Tuesday, April 13, 2010


I find two (unsupported by documentation or scientific) reasons why my dogs eat grass.

1. they enjoy it (kitsu almost looks zen munching on grass!)
2. they have to barf (expel excess mucus, bile, and other impurities)

I also have heard that there are other benefits as grasses act as an internal cleanser and a sort of herbal medicine.

Dr. Patty of Dolittler/Fully Vetted gave these reasons:
 #1 The vitamin and mineral theory: As in, they’re not getting enough, therefore they consume grass.

#2 The roughage theory: Because dogs need some cellulose in small quantities to aid in bacterial digestion (sort of like a prebiotic), they sometimes consume the green stuff by way of reestablishing bacterial homeostasis.
#3 The vomiting theory: To raise a little bile when something didn’t go down just right, the nausea-inducing properties of grass are well-documented. Just eat a handful yourself if you don’t buy this logic.
#4 The angry tummy theory: If you had some excess gastric acid, maybe a little esophageal reflux and no prehensile thumbs with which to grab a bottle of Tums or a little Pepcid AC, you might just eat grass, too.
#5 The hungry dog theory: Some dogs just like it. Period. We all know a few who doubtless do.

either way I like them to have it if they need it and I planted some organic 'cat grass' for them this year because I can never guarantee that the grass in our yard is worm guts/bird poop/chemical free.

Thursday, April 8, 2010


From the Honest Kitchen Newsletter:

Colitis is essentially an inflammation of the large intestine, or colon. The term Colitis is used to cover several different conditions of the gastro-intestinal tract and can include:
  • Inflammatory Bowel Disease (a condition where the animal’s white blood cells invade the intestine and cause inflammation to occur). The result is that nutrient absorption is impaired and this causes weight loss and general GI disturbance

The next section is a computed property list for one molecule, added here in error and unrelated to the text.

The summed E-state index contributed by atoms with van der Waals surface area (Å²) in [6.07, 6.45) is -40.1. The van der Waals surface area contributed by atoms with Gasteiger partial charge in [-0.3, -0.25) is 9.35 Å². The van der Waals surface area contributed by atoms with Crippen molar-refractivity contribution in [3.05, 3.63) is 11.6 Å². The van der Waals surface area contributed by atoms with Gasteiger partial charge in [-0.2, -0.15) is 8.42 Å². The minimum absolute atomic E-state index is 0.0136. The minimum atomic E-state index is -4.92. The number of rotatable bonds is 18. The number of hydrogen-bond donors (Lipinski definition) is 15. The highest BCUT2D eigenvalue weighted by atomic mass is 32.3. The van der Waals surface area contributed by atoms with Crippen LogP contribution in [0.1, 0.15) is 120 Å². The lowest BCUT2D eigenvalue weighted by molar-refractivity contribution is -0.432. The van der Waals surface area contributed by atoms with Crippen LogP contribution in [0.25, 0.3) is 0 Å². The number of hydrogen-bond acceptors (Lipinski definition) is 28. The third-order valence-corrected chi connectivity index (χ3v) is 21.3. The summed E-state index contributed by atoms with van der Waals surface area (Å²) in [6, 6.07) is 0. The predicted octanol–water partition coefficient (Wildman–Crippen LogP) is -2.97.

• Irritable Bowel Syndrome, which can be related to stress
  • Pancreatitis in which the pancreas becomes inflamed
  • Parasitic infections such as giardia, hookworms or whipworms
  • Bacterial infection such as Campylobacter or salmonella
  • Food allergies in which an animal is intolerant of certain ingredients.
Thy symptoms of colitis include diarrhea, which can sometimes alternate with constipation. Mucus or blood in the stool and excessive gassiness are also signs of Colitis. Stool volume may be reduced but there may be much straining and the frequency of defecation may increase.

Tuesday, April 6, 2010

treats | fruitables

Fruitables - these things smell so good, that you can eat them (I didn't... but I'm just sayin). And they're an adorable flower shape.

I got these as a buffer for when we do longer hikes between meals.You will see they are packed with carbs -

Pumpkin, Organic oatmeal, Pearled barley, Whole ground potatoes, Oat fiber, Canola Oil (with mixed tocorpherols, a natural preservative), Organic cane molasses, Blueberries, Cinnamon, Vanilla

You can now get a bag from bestbullysticks! Tell um shibaslave@gmail.com sent ya!

Sunday, April 4, 2010

treats | evanger's nothing but natural

Evanger's Nothing but Natural Buffalo with Fruits & Vegetable Treats were a big hit in our house!

Natural Buffalo, Oat Flour, Potato Flour, Dried Chicory Root, Gelatin, Vegetable Glycerin, Cultured Whey, Fruits and Vegetables (Blueberries, Cranberries, Carrots, Peas), Sea Salt, Natural Flavors, Oil of Garlic, Tocopherols (Vitamin E).

Super helpful in training 'sit-stay' by paradigm for the puppy!